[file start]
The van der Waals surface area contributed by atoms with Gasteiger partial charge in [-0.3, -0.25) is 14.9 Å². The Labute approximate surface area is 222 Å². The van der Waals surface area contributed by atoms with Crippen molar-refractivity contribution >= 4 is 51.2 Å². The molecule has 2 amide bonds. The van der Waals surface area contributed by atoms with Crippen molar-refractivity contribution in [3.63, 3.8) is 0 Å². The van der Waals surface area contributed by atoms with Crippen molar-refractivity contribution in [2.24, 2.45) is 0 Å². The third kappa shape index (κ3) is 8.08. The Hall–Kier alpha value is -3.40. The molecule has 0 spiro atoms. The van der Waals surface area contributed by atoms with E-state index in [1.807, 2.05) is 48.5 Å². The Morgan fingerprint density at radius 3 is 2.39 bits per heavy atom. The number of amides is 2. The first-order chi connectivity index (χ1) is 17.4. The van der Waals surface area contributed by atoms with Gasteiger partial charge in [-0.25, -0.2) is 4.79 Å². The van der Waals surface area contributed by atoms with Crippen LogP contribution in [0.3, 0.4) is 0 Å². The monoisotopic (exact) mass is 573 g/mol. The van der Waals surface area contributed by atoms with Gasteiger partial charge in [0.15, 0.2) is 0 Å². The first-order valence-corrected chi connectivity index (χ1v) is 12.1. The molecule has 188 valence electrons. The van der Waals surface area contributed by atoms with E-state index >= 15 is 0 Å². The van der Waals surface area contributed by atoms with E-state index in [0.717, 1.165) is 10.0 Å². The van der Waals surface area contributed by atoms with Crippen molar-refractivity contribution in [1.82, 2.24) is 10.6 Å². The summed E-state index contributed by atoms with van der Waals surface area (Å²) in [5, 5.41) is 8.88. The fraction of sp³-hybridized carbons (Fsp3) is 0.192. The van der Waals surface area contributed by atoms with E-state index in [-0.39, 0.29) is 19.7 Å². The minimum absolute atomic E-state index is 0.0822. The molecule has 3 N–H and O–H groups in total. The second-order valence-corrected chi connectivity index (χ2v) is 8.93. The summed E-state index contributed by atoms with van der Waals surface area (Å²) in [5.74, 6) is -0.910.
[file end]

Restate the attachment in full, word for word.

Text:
The van der Waals surface area contributed by atoms with Gasteiger partial charge in [-0.3, -0.25) is 14.9 Å². The Labute approximate surface area is 222 Å². The van der Waals surface area contributed by atoms with Crippen molar-refractivity contribution >= 4 is 51.2 Å². The molecule has 2 amide bonds. The van der Waals surface area contributed by atoms with Crippen molar-refractivity contribution in [3.63, 3.8) is 0 Å². The van der Waals surface area contributed by atoms with Crippen molar-refractivity contribution in [2.24, 2.45) is 0 Å². The third kappa shape index (κ3) is 8.08. The Hall–Kier alpha value is -3.40. The molecule has 0 spiro atoms. The van der Waals surface area contributed by atoms with E-state index in [1.807, 2.05) is 48.5 Å². The Morgan fingerprint density at radius 3 is 2.39 bits per heavy atom. The number of amides is 2. The first-order chi connectivity index (χ1) is 17.4. The van der Waals surface area contributed by atoms with Gasteiger partial charge in [-0.25, -0.2) is 4.79 Å². The van der Waals surface area contributed by atoms with Crippen LogP contribution in [0.3, 0.4) is 0 Å². The monoisotopic (exact) mass is 573 g/mol. The van der Waals surface area contributed by atoms with Gasteiger partial charge in [0.15, 0.2) is 0 Å². The first-order valence-corrected chi connectivity index (χ1v) is 12.1. The molecule has 188 valence electrons. The van der Waals surface area contributed by atoms with E-state index >= 15 is 0 Å². The van der Waals surface area contributed by atoms with E-state index in [0.717, 1.165) is 10.0 Å². The van der Waals surface area contributed by atoms with Crippen molar-refractivity contribution in [1.82, 2.24) is 10.6 Å². The summed E-state index contributed by atoms with van der Waals surface area (Å²) in [5, 5.41) is 8.88. The fraction of sp³-hybridized carbons (Fsp3) is 0.192. The van der Waals surface area contributed by atoms with E-state index in [-0.39, 0.29) is 19.7 Å². The minimum absolute atomic E-state index is 0.0822. The molecule has 3 N–H and O–H groups in total. The second-order valence-corrected chi connectivity index (χ2v) is 8.93. The summed E-state index contributed by atoms with van der Waals surface area (Å²) in [5.74, 6) is -0.910.